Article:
The aforementioned Intermec wireless system is also used to track every single piece of merchandise in the company's online order fulfillment process as well (Unique retail adventure). According to the Intermec case study, "While workers can track goods at the pallet and box level, totes are the basic unit at the distribution center. They use the plastic totes to consolidate items for... Web orders [and] one tote is used per shipment. Each tote has its own unique bar code tag and every item in the tote is associated with it by a simple scan of the tags" (Unique retail adventure, p. 4). Managers are therefore able to monitor cumulative merchandise movements in real time as well as employee productivity in the company's distribution center as well as in its retail outlets using this system (Unique retail adventure). In this regard, the Intermec case study emphasizes that, "In the store, Intermec handhelds are the key tool for merchandise management, allowing store managers to conduct sophisticated inventory and sales analysis on the spot. Merchandising specialists can check prices, item sales volumes, inventory levels at the store, or locate items not in the store" (Unique retail adventure, p. 4).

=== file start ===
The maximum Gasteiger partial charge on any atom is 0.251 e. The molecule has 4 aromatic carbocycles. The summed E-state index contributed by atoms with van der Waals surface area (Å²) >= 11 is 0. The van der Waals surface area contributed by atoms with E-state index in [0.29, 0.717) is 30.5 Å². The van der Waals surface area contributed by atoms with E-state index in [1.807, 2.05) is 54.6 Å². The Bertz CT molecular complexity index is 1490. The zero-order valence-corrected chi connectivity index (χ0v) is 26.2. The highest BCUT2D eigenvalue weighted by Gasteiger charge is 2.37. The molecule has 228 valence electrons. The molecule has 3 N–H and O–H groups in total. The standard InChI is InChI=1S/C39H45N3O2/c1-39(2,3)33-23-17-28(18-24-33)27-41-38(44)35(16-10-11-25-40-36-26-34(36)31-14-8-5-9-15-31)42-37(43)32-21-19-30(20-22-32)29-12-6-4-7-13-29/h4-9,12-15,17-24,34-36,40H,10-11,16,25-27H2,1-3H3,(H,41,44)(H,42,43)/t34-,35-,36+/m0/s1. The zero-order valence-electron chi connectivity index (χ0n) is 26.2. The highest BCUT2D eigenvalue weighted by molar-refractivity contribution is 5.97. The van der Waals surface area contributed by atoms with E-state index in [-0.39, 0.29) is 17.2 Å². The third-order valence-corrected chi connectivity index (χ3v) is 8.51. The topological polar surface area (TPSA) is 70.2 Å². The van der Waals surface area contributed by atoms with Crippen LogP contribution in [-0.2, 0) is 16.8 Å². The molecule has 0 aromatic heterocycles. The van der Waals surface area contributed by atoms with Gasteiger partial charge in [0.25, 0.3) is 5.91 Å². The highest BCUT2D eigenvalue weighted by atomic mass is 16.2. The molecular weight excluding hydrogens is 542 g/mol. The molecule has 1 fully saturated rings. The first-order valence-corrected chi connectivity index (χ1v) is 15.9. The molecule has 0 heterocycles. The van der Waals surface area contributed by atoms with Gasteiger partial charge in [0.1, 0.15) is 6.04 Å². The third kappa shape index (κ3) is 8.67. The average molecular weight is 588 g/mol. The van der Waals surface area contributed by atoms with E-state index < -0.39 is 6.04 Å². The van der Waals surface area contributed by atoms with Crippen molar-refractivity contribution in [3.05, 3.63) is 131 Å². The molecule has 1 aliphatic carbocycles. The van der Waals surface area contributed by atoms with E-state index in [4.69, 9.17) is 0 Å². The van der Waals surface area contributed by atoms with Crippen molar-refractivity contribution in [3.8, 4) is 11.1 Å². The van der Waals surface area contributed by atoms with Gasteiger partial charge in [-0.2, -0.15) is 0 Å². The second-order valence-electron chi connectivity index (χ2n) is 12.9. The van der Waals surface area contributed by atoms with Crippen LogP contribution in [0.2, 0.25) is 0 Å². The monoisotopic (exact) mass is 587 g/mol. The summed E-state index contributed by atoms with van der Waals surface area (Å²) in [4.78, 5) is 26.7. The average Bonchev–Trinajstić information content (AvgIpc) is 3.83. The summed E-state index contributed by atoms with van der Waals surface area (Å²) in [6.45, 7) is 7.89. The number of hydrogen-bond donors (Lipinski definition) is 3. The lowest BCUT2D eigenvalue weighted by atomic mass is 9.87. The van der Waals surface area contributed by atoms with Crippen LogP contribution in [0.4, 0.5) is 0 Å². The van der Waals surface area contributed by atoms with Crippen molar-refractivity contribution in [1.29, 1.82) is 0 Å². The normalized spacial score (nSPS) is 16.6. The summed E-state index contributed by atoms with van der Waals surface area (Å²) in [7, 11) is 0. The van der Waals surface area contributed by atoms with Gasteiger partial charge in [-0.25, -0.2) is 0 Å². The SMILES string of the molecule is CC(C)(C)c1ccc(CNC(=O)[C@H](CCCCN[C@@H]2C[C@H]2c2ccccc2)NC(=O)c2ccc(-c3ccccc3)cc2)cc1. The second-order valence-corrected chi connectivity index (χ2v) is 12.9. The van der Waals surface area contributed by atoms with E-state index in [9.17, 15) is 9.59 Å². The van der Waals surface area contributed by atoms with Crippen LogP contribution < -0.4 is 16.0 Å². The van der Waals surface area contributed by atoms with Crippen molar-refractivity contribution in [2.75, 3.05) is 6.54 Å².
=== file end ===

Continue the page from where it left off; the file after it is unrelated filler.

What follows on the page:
As to security procedures for their online catalog sales, the company reports that, "Bass Pro-Outdoors Online, L.L.C. has implemented a variety of encryption and security technologies and procedures to protect information stored in our computer systems from unauthorized access" (Privacy and security statement, 2008, p. 3). These encryption and security technologies are provided by the e-business security firm, nuBridges (Best practices in encryption, 2008). Taken together, these sophisticated approaches to merchandise processing, movement and handling in the Bass Pro-Shop's retail and catalog sales outlets suggests that the company will readily embrace future innovations in-store and online security management as well.

Conclusion

The research showed that while some sporting goods stores are struggling to survive in the Age of Information, the Bass Pro-Shop approach to marketing has proven highly effective and the company has emerged from its humble beginnings four decades ago to become the nation's leading sporting goods retailer today. The research also showed that the company did not get where it did today by letting its customers and employees pilfer its merchandise willy-nilly, but rather was the result of carefully considered and implemented security procedures and processes that are unobtrusive and do not detract from the visitor's shopping experience, but do provide the company with the level of security needed to remain competitive in… [END OF PREVIEW]